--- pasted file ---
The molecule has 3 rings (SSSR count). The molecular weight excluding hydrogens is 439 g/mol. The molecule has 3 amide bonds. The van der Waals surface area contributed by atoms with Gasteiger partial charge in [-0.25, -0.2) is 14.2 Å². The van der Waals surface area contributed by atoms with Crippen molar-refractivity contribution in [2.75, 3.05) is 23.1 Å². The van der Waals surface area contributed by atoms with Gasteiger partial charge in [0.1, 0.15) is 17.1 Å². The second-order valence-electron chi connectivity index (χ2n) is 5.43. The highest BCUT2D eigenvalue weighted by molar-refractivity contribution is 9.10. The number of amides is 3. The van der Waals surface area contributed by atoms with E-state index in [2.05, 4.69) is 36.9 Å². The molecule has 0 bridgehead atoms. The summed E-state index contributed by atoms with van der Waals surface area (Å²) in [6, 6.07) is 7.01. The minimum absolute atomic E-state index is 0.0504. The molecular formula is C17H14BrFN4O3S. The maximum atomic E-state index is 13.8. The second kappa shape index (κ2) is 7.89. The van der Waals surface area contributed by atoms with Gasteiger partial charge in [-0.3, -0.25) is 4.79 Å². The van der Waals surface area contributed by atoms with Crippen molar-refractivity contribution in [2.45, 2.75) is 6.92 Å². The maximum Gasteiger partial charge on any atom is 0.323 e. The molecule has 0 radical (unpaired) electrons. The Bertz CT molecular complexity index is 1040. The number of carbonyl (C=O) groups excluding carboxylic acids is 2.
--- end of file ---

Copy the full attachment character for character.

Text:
The molecule has 3 rings (SSSR count). The molecular weight excluding hydrogens is 439 g/mol. The molecule has 3 amide bonds. The van der Waals surface area contributed by atoms with Gasteiger partial charge in [-0.25, -0.2) is 14.2 Å². The van der Waals surface area contributed by atoms with Crippen molar-refractivity contribution in [2.75, 3.05) is 23.1 Å². The van der Waals surface area contributed by atoms with Gasteiger partial charge in [0.1, 0.15) is 17.1 Å². The second-order valence-electron chi connectivity index (χ2n) is 5.43. The highest BCUT2D eigenvalue weighted by molar-refractivity contribution is 9.10. The number of amides is 3. The van der Waals surface area contributed by atoms with E-state index in [2.05, 4.69) is 36.9 Å². The molecule has 0 bridgehead atoms. The summed E-state index contributed by atoms with van der Waals surface area (Å²) in [6, 6.07) is 7.01. The minimum absolute atomic E-state index is 0.0504. The molecular formula is C17H14BrFN4O3S. The maximum atomic E-state index is 13.8. The second kappa shape index (κ2) is 7.89. The van der Waals surface area contributed by atoms with Gasteiger partial charge in [-0.3, -0.25) is 4.79 Å². The van der Waals surface area contributed by atoms with Crippen molar-refractivity contribution in [2.45, 2.75) is 6.92 Å². The maximum Gasteiger partial charge on any atom is 0.323 e. The molecule has 0 radical (unpaired) electrons. The Bertz CT molecular complexity index is 1040. The number of carbonyl (C=O) groups excluding carboxylic acids is 2.